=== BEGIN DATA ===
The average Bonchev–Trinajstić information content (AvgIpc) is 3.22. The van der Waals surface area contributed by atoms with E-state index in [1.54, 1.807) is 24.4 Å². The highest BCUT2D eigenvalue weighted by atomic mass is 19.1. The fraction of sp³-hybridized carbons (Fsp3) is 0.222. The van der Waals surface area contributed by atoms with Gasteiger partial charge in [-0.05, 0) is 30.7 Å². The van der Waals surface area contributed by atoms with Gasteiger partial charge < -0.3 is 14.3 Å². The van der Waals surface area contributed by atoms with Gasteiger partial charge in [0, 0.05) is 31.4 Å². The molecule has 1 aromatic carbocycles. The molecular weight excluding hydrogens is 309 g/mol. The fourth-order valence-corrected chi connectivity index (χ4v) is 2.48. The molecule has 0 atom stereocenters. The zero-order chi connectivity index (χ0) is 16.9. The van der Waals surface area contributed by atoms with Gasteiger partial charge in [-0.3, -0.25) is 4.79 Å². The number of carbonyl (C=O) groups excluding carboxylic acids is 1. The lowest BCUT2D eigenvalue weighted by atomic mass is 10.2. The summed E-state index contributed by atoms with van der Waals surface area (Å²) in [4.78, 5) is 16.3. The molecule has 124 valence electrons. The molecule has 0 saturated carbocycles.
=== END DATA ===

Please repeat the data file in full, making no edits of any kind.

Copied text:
The average Bonchev–Trinajstić information content (AvgIpc) is 3.22. The van der Waals surface area contributed by atoms with E-state index in [1.54, 1.807) is 24.4 Å². The highest BCUT2D eigenvalue weighted by atomic mass is 19.1. The fraction of sp³-hybridized carbons (Fsp3) is 0.222. The van der Waals surface area contributed by atoms with Gasteiger partial charge in [-0.05, 0) is 30.7 Å². The van der Waals surface area contributed by atoms with Gasteiger partial charge < -0.3 is 14.3 Å². The van der Waals surface area contributed by atoms with Gasteiger partial charge in [0, 0.05) is 31.4 Å². The molecule has 1 aromatic carbocycles. The molecular weight excluding hydrogens is 309 g/mol. The fourth-order valence-corrected chi connectivity index (χ4v) is 2.48. The molecule has 0 atom stereocenters. The zero-order chi connectivity index (χ0) is 16.9. The van der Waals surface area contributed by atoms with Gasteiger partial charge in [-0.3, -0.25) is 4.79 Å². The number of carbonyl (C=O) groups excluding carboxylic acids is 1. The lowest BCUT2D eigenvalue weighted by atomic mass is 10.2. The summed E-state index contributed by atoms with van der Waals surface area (Å²) in [4.78, 5) is 16.3. The molecule has 124 valence electrons. The molecule has 0 saturated carbocycles.